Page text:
Radon: Fact or Fiction

By: Hannah Day, Health Education Specialist, Environmental Health Program, Idaho Department of Health and Welfare

January is National Radon Action Month

Have you ever heard of radon gas? Did you know radon is present in many Idaho homes? The Environmental Health Program within the Division of Public Health manages the Idaho Radon Program and can help separate radon facts from fiction and keep your family healthy.

FACT: All homes should be tested for radon.

Radon is a naturally-occurring radioactive gas that you cannot see, smell, or taste. It enters homes through gaps or cracks in the foundation. All homes, even new builds and those without basements, can have high levels of radon gas. With many Idahoans working from home due to the COVID-19 pandemic, our risk of exposure to radon is increased as most of our work and personal life is now spent within the home.

Testing is easy and is the only way to know if you are being exposed to radon in your home. It is recommended to test your home every two years or after any remodeling.

How to find a test kit: Contact your local public health district – they have free short-term test kits to give away. You can also order a short-term test kit for $10 from www.radonidaho.org.

MYTH: Radon is not an issue where I live.

Two out of every five tested homes in Idaho have tested high for radon. In fact, high radon levels have been found in every county in the state. To learn more about radon levels where you live, please visit www.radonidaho.org and view the interactive map.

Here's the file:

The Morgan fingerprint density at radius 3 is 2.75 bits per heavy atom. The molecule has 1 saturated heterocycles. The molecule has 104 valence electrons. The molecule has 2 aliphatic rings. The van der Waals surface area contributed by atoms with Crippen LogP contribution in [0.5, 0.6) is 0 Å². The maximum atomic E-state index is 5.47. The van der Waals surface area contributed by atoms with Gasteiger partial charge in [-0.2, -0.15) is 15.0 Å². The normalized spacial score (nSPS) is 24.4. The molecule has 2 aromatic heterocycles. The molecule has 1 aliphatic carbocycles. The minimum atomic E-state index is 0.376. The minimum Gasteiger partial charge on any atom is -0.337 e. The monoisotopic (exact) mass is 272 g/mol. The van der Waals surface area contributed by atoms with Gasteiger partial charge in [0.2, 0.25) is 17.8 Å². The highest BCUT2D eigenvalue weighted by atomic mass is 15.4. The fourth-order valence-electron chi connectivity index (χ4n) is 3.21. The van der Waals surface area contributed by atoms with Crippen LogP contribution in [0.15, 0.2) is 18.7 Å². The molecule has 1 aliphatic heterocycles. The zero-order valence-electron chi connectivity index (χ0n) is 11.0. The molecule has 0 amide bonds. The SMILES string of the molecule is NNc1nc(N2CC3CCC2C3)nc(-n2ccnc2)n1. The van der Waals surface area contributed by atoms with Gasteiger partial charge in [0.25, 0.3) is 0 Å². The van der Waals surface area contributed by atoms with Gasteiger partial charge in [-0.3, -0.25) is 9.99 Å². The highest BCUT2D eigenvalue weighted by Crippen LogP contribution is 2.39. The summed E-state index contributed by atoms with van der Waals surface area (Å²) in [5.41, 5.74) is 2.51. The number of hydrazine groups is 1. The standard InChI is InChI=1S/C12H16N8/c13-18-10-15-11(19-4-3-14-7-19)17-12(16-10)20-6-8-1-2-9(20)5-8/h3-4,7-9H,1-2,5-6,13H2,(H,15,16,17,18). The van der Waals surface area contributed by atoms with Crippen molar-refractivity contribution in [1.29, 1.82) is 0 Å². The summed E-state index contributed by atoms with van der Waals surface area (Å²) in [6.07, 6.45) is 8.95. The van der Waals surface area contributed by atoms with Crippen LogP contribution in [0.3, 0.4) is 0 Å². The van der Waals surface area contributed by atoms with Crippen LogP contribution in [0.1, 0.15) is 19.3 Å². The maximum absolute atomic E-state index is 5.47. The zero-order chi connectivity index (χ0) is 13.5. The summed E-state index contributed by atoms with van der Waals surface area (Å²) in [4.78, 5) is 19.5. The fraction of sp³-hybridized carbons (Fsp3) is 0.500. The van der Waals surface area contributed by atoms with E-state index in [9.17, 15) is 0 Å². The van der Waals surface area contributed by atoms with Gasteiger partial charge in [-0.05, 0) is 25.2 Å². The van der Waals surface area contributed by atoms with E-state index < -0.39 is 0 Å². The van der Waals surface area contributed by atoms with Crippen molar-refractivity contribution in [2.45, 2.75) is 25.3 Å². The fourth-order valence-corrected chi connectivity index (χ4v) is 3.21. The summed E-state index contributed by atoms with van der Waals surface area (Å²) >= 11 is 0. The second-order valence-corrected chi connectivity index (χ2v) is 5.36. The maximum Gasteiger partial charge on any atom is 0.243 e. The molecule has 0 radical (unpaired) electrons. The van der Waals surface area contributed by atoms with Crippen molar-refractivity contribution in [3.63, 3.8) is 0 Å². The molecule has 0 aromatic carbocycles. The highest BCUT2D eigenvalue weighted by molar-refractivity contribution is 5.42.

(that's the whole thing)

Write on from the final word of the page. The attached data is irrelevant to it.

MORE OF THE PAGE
MYTH: Radon is not harmful to my health.

Long-term exposure to radon gas is known to cause lung cancer. Radon is the leading cause of lung cancer in non-smokers. To learn more about the health effects of radon, visit the Environmental Protection Agency’s (EPA) Health Risk of Radon website.

FACT: Winter is the best time to test a home for radon.

Radon levels can change by season and with the weather. The highest levels of radon are found during winter months when homes get less fresh air. To learn more about radon testing and how to respond to a radon problem, visit www.radonidaho.org.

FACT: A Radon problem can be fixed!

Radon mitigation systems can effectively reduce the levels of radon in a home. The Idaho Radon Program recommends hiring a nationally-certified radon professional to fix your home. To locate a radon professional, visit www.radonidaho.org.

For more information, contact the Idaho Radon Program: 1-800-445-8647 or radon@dhw.idaho.gov.